Category: Uncategorized

Information Criteria & Cross Validation

A problem of predictive models is overfitting. This happens when the model is too responsive and picks up trends that are due to quirks in a specific sample, and not reflective of general, underlying trends in the data process. The result is a model that doesn’t predict very well. A model can be made less responsive by regularization–i.e. penalizing the model for complexity–and/or by reducing the number of parameters.

Of course, a completely unresponsive model is not correct either, so a balance must be struck. But how much regularization is the right amount? How many parameters is the correct amount? There are (at least) two main ways to test: cross validation & information criteria.

Cross validation

Cross validation is the practice of leaving out some of the data from the training set (20-40% of the data) and using it to select between different models. The notion here is that the leave-out data is ‘fresh’ to the model, and is thus representative of new data that the model would face in production. The various models being selected between can all be tested against the leave-out data, and the one that scores the best is selected.

Information criteria

Information criteria are a slightly different approach. In general, they rely on calculating the joint likelihood of observing the data, under the model, and taking the negative log, a quantity known as ‘deviance’. The information criteria is some function of the deviance. The Akaike Information Criterion (AIC) is two times the deviance plus two times the number of parameters. The information criteria, just like cross validation, can be used for model selection.

Calculating deviance requires a model that includes error, not just a point estimate. (Otherwise: the likelihood of any data point is just zero). In some methods of model generation (i.e. normal equation for linear regression), the error isn’t explicitly calculated. Thus, information criteria can’t be used for these ‘off-the-shelf’ types of models.

When they are used

Information criteria are often used in the context of Bayesian modeling, when the model explicitly includes error, and determines uncertainty in all parameters. The information criteria are somewhat abstract but seem more soundly based, theoretically speaking.

In contrast, cross validation can be used even when error & uncertainty is not modeled. Additionally, cross validation is highly applied and the principle makes sense and appeals even to machine learning novices.

Overall, both methods are highly useful and informative. Information criteria may be more sound, theoretically speaking, and may appeal to academic types for this reason. In general, however, more people are likely to be familiar with cross-validation, and it’s probably easier to explain and sell this technique to a non-technical audience.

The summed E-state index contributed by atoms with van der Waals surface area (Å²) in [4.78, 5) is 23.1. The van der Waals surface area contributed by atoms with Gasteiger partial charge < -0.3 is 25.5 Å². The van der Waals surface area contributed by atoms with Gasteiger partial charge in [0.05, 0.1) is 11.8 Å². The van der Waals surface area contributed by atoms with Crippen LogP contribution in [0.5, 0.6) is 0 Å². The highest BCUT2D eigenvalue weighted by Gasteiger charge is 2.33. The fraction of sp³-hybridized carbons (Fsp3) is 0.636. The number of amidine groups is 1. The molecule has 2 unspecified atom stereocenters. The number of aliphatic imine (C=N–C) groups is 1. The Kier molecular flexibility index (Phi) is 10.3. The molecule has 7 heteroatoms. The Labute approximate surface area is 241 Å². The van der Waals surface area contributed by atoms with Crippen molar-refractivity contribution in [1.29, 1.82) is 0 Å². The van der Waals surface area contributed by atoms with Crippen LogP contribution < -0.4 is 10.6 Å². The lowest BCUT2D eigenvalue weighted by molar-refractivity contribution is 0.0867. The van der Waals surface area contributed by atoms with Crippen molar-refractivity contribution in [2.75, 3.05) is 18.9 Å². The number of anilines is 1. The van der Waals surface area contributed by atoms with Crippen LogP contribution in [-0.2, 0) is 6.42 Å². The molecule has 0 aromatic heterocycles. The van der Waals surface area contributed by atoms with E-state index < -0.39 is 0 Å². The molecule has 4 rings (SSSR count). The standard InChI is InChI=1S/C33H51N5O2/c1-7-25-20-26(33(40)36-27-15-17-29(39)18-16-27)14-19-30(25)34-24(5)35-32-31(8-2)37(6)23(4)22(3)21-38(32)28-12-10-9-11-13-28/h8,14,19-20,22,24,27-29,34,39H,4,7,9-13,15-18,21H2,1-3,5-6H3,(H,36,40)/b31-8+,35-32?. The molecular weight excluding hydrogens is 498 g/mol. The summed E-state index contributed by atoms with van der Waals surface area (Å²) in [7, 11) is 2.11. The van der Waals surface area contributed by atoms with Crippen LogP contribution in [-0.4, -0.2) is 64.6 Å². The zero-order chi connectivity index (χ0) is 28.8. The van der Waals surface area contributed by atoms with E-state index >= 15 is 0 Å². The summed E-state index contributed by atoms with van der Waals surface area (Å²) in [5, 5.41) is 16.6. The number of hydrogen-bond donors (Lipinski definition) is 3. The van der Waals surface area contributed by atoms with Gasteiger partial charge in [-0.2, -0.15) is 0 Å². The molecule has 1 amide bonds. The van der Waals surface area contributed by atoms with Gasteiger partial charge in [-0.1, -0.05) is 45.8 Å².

A brief aside: Video Productions

On a slightly different note, I’d like to showcase my award-winning video production here.

These two won a total of $2500 in a competition sponsored by UCLA Department of Chemical and Biomolecular Engineering:

These were produced for UCLA California NanoSystems Institute.

These two bike safety videos each won $200 in a contest sponsored by UCLA Bicycle Coalition.

Jupyter Notebook Explorations

I’ve recently been getting to know the Jupyter Notebook environment. It’s a very convenient development environment for many languages, but is well-known as the evolution of the iPython Notebook.

Jupyter works by starting a server on your own computer to execute python (or another language) code. The notebook is rendered in a web browser and consists of cells of code. Cells can be run individually, which sends the code to the Jupyter server on your computer. The results (text, plots or error messages) are sent back to the browser and displayed directly below the code cell. Additionally, the Python instance on the server stores the variables created, so they can be used again in another cell.

Alternatively, you can access a remote server which is set up for Jupyter Notebook use, such as at

The benefits of Jupyter over, let’s say, Sublime/cmd, are convenience and presentation style. The Jupyter Notebook, because of the cell architecture, makes it easy to run one small piece of code at a time. This makes debugging much faster & more streamlined, as it’s easy to check intermediate variable values, types and so on. Further, it’s very easy to share your work, for example on, and it looks good too, with all plots rendered on page.